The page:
BackThe Shimmer of Tranquillity

Theme Description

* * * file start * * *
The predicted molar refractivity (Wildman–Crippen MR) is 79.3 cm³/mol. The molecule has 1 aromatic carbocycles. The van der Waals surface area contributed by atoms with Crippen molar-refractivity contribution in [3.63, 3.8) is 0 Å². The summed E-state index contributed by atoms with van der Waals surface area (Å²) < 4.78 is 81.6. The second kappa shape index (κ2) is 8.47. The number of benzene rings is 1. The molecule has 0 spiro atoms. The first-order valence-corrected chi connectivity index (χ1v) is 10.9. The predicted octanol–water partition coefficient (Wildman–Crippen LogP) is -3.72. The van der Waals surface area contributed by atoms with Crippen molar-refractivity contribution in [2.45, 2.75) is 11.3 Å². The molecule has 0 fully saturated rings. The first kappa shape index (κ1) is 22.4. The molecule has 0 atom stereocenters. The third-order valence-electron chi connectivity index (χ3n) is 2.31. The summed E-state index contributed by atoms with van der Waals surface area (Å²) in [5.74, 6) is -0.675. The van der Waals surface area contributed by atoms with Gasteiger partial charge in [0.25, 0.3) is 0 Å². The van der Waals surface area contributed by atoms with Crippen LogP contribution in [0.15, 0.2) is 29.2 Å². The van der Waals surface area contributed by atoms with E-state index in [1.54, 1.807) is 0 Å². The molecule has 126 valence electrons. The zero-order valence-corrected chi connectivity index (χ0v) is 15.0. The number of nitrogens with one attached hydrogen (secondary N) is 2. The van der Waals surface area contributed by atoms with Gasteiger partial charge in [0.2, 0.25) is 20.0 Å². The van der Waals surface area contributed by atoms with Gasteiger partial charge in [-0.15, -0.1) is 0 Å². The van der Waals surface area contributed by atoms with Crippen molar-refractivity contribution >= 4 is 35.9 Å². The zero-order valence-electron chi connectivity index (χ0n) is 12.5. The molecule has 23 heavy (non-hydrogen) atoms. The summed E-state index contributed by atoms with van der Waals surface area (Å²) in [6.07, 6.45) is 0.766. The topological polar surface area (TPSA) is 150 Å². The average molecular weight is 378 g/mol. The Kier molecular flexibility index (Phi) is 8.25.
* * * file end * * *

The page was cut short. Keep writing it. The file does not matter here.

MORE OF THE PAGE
Photography emerged during the Japanese Colonial Period, which means its characters and techniques are inevitably embedded with politics and ideology. With the mentality of pilgrimage, Taiwanese youths of relatively affluent backgrounds would leave for Japan to pursue apprenticeships and to learn modern photography. As Taiwan society stabilized in the second half of the colonial period, the Taiwanese could better afford normal life, and the 1920s onwards was when local commercial portrait studios started to boom. Photography was popularized as a trend and a medium for the Taiwanese or Taiwan-based Japanese residents to document or commemorate events of individuals, family members, everyday life, and all sorts of activities. Each family established its own chronicle of portraits as a witness to family bond, and photography also became a ritual as part of family life that is cherished and preserved. This subtheme focuses on studio portraits of families or individuals that were taken during the rudimentary stage of Taiwan’s photography, alongside a few instances of outdoor photography. These shimmering and tranquil images and the yellowed historical memory present the very essence of the land of Taiwan and its life course. The works in the section not only travel through time and space but also illuminate traces left behind by our past as they naturally and gracefully nurture our present.